Dying of corn industry will cause high prices of commodities

Published by rudy Date posted on April 25, 2009

LEGAZPI CITY: The corn industry in the country is on the verge of demise.

This gloomy scenario will trigger soaring prices of poultry, meat products and other prime commodities in the country if the government will not take action immediately, said engineer Roger Navarro, the president of PhilMaize Federation Inc.

“The corn industry throughout the country is dying because of lack of sup­port from the government for corn growers,” Navarro added.

Corn is the primary feed for livestock and poultry.

Unfortunately, according to Navarro, the government neglected the livestock and poultry industry.

The alleged lack of government financial support for corn growers was one of the critical issues discussed in the recently concluded 6th Philippine National Corn Congress in Albay.

“The government allocated very small amounts for corn production. This is the primary reason why we are importing corn, because of lack of supply since last year. If the Asean Free Trade Agreement will be fully implemented by 2010, our corn industry will be adversely affected,” Navarro pointed out.

He said that corn production is also affected by climate change.

“The ongoing climatic change also affects corn production in the country because the corn growers could no longer predict the weather patterns as to the best time to plant corn. Planting pattern affects production,” he said.

Sen. Francis “Chiz” Escudero told The Manila Times that the government should allocate P30 billion for corn production to bridge the gap.

Also unfortunately, according to Escudero, President Gloria Arroyo failed to implement safety measures to protect corn growers from the damaging effects of trade liberalization.

Gov. Joey Salceda of Albay, the host of the congress and an economic adviser of President Arroyo, said that he would push for additional financial assistance to address funding discrepancies in the rice and corn budgets of the Department of Agriculture (DA).

Salceda pointed out that while the country produces 10.5 million metric tons of rice a year and gets P42-billion funding, the corn sector yields 7.5 million metric tons a year with a measly P600-million budget.

Navarro said that the discrepancy issues have also been discussed to come up with a “win-win” solution to address the corn-production deficit in the country.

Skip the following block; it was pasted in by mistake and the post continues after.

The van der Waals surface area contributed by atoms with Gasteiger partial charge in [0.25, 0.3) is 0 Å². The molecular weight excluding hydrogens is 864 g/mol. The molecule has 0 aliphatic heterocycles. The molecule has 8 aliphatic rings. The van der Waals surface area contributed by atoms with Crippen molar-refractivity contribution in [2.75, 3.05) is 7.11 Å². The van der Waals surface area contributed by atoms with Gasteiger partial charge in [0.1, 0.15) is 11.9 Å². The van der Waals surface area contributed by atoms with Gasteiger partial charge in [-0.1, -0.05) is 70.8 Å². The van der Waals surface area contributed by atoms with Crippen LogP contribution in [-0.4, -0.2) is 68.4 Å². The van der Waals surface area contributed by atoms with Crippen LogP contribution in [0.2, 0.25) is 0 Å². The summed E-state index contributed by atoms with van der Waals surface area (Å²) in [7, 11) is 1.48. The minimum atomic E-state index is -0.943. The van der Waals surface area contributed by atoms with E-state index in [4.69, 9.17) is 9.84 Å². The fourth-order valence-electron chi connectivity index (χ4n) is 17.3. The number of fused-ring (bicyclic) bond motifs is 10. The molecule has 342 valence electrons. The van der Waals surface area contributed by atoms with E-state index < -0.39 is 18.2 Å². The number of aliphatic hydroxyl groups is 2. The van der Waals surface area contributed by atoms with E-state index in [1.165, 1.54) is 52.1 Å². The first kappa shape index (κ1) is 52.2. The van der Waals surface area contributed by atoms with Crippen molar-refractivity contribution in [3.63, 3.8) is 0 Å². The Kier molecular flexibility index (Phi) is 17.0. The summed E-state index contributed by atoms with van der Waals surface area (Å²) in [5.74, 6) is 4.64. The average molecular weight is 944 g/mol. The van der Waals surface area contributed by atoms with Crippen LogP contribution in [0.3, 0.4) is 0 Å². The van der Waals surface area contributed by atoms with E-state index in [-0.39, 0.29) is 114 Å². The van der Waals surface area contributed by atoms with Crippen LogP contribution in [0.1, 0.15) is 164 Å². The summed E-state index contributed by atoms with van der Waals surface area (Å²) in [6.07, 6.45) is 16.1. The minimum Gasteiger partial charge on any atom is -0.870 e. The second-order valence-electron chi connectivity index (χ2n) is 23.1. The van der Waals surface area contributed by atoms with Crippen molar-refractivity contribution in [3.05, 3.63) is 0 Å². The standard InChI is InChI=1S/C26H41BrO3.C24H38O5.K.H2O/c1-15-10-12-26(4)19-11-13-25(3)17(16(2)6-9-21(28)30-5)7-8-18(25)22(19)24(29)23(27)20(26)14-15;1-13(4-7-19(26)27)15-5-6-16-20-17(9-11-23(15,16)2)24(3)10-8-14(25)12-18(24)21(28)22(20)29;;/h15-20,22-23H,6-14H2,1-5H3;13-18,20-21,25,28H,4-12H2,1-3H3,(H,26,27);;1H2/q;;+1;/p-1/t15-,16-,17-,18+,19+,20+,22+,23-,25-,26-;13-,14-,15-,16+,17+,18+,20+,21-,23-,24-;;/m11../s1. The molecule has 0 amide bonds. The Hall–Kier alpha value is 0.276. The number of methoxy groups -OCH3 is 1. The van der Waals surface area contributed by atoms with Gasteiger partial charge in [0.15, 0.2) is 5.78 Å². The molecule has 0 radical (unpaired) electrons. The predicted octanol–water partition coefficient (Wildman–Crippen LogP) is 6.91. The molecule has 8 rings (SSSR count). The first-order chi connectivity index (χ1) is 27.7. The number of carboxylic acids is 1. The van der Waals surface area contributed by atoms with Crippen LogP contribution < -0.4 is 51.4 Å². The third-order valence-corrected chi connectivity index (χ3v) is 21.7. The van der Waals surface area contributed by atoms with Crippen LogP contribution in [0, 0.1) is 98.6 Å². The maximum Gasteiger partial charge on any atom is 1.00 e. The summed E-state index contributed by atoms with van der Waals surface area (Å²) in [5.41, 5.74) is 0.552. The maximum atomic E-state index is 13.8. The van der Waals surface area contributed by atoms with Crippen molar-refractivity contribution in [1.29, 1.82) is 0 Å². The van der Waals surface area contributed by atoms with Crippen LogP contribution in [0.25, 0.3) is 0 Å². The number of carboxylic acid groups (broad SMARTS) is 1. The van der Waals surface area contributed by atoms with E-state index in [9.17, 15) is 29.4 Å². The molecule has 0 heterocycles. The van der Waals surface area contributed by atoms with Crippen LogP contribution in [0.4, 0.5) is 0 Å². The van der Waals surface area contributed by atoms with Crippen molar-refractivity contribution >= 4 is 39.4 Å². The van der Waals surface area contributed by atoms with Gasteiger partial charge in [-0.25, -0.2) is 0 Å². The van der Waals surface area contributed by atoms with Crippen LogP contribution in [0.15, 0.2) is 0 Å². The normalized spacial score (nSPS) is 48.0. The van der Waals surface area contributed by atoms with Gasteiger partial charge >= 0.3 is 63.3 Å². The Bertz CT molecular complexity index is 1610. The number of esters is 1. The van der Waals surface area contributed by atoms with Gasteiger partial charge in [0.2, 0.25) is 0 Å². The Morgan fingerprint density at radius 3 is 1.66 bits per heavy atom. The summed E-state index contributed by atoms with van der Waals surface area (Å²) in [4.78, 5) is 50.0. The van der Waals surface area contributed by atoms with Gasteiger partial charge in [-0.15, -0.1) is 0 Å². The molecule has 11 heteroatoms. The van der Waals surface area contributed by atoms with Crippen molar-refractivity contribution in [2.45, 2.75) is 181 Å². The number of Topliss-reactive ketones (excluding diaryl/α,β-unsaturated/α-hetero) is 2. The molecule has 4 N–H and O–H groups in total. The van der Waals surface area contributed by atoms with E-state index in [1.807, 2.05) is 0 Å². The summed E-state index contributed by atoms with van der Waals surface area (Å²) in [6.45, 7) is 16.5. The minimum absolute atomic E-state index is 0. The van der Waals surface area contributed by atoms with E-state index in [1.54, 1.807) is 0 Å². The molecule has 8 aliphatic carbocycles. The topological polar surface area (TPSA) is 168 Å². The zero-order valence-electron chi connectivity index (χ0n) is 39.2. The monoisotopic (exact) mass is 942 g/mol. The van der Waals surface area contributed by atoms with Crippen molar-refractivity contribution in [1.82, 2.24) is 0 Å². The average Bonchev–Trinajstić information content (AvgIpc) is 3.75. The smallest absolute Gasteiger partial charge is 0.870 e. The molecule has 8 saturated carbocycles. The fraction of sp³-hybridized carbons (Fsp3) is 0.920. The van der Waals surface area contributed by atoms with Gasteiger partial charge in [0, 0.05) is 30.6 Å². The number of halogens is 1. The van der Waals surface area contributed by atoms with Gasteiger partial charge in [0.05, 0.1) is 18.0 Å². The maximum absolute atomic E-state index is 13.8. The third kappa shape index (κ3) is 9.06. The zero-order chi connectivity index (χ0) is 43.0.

The National Corn Congress discussed the current state of corn industry, identified and evaluated policies that could contribute to increased productivity and sufficiency, assesed impacts of global warming on the industry and formulated policies and programs for the industry.

The congress also tackled climate change, production strategies, trade and global trends, business, research and development, biotechnology, biofuel, transportation and aflatoxin management.

Maize or corn as a crop has multiple uses but is chiefly grown for human and livestock consumption. The seeds and the cobs are used as basic raw material in various industries. The seeds are processed and converted into needed preparations, flakes, grits and pops for human consumption.

Studies of the Department of Science and Technology Research in Albay show that maize contains 60 percent to 68 percent starch and 7 percent to 15 percent protein.

The corn embryo, which forms about 12 percent of the whole grain is a source of protein, fats and sugars. Yellow maize is the richest source of Vitamin A.

Maize has more riboflavin than wheat or rice and is rich in phosphorous and potash. Maize contains 1.2 percent to 5.7 percent edible oil.
Maize oil is widely used as a cooking medium and for manufacturing of hydrogenated oil. The oil reduces cholesterol in the human blood. Its fat content is about 80 percent.

Corn is also used in the manufacture of starch, syrup, dextrose, oil, gelatinand lactic acid and corn flour is used as a thickening agent in the preparation of soups, sauces and custard powder.
— Rhaydz B. Barcia, Manila Times

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